SHORTAGE OF TREASURY BILLS

After 2001 the demand for liquid safe assets increased so much that the supply has been insufficient; the demand of such low risk-low return securities has been driven by oil producers, exporters countries and wealth managers that look for short term securities at very low risk (INTERNATIONAL CASH POOL - ICP).
The globalisation of financial markets and the portfolio diversification have increased the demand for safe assets, i.e. assets guaranteed by sound sovereign states with positive return, all tough not high, in portfolio of global financial players, like hedge funds, sovereign wealth funds, pension funds, institutional investors and assets managers.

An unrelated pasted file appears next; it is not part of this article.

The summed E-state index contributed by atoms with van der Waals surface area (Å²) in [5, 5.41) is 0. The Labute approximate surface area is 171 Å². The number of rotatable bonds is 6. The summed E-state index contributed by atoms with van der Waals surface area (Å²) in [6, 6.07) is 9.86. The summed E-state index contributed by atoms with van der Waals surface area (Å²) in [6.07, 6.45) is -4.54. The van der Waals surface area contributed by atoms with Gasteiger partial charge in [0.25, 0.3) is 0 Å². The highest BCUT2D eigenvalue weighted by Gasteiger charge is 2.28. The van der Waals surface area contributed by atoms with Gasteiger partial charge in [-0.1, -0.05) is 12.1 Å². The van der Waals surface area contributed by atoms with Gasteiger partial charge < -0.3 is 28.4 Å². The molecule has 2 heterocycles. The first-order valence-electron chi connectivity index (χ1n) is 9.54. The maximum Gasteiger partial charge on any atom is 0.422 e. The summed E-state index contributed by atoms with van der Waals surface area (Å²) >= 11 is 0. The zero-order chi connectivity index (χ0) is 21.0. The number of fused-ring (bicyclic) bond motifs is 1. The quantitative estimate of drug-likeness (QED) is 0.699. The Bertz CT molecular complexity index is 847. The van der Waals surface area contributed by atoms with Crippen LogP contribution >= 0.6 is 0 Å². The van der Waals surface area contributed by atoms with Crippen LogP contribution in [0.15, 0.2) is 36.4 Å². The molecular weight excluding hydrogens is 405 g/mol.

The safest asset in this category is considered to be the US TREASURY BILL, together with the German BUND. The supply of Treasury Bills has not increased in the last decade at the same pace of the demand for safe assets. The gap between demand and supply has been filled by shadow banking securities, such as repo, assets backed commercial papers, and other short term DERIVATIVE(credit related).

 

References

Pozsar Zoltan (2011) Institutional Cash Pools and the Triffin Dilemma of the U.S. Banking System, IMF Working Paper n. 190, August.